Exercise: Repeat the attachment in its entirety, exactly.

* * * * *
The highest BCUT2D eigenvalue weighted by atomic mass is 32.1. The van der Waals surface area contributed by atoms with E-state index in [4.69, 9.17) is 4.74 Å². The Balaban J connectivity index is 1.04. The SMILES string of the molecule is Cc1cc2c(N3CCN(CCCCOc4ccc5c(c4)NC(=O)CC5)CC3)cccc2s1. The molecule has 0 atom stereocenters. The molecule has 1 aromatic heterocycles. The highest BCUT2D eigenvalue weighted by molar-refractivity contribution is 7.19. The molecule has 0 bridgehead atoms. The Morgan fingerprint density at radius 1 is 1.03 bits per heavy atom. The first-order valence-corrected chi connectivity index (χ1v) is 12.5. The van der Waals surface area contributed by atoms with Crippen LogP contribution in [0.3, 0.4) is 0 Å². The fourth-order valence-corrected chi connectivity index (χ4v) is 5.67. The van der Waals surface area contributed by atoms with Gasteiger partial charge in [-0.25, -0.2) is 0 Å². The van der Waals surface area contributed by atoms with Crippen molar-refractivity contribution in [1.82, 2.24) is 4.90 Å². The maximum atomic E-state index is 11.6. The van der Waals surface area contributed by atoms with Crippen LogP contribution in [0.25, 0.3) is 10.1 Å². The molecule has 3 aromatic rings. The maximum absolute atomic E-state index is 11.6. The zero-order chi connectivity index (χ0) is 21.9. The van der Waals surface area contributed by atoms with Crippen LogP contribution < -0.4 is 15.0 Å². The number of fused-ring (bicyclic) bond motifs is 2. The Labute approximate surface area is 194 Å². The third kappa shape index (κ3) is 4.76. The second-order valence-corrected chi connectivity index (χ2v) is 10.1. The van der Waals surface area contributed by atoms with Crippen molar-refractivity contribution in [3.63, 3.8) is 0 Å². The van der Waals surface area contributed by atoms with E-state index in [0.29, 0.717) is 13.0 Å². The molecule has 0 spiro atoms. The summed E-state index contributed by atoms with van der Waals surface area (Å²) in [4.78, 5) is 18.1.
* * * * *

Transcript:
The highest BCUT2D eigenvalue weighted by atomic mass is 32.1. The van der Waals surface area contributed by atoms with E-state index in [4.69, 9.17) is 4.74 Å². The Balaban J connectivity index is 1.04. The SMILES string of the molecule is Cc1cc2c(N3CCN(CCCCOc4ccc5c(c4)NC(=O)CC5)CC3)cccc2s1. The molecule has 0 atom stereocenters. The molecule has 1 aromatic heterocycles. The highest BCUT2D eigenvalue weighted by molar-refractivity contribution is 7.19. The molecule has 0 bridgehead atoms. The Morgan fingerprint density at radius 1 is 1.03 bits per heavy atom. The first-order valence-corrected chi connectivity index (χ1v) is 12.5. The van der Waals surface area contributed by atoms with Crippen LogP contribution in [0.3, 0.4) is 0 Å². The fourth-order valence-corrected chi connectivity index (χ4v) is 5.67. The van der Waals surface area contributed by atoms with Gasteiger partial charge in [-0.25, -0.2) is 0 Å². The van der Waals surface area contributed by atoms with Crippen molar-refractivity contribution in [1.82, 2.24) is 4.90 Å². The maximum atomic E-state index is 11.6. The van der Waals surface area contributed by atoms with Crippen LogP contribution in [0.25, 0.3) is 10.1 Å². The molecule has 3 aromatic rings. The maximum absolute atomic E-state index is 11.6. The zero-order chi connectivity index (χ0) is 21.9. The van der Waals surface area contributed by atoms with Crippen LogP contribution < -0.4 is 15.0 Å². The number of fused-ring (bicyclic) bond motifs is 2. The Labute approximate surface area is 194 Å². The third kappa shape index (κ3) is 4.76. The second-order valence-corrected chi connectivity index (χ2v) is 10.1. The van der Waals surface area contributed by atoms with Crippen molar-refractivity contribution in [3.63, 3.8) is 0 Å². The van der Waals surface area contributed by atoms with E-state index in [0.29, 0.717) is 13.0 Å². The molecule has 0 spiro atoms. The summed E-state index contributed by atoms with van der Waals surface area (Å²) in [4.78, 5) is 18.1.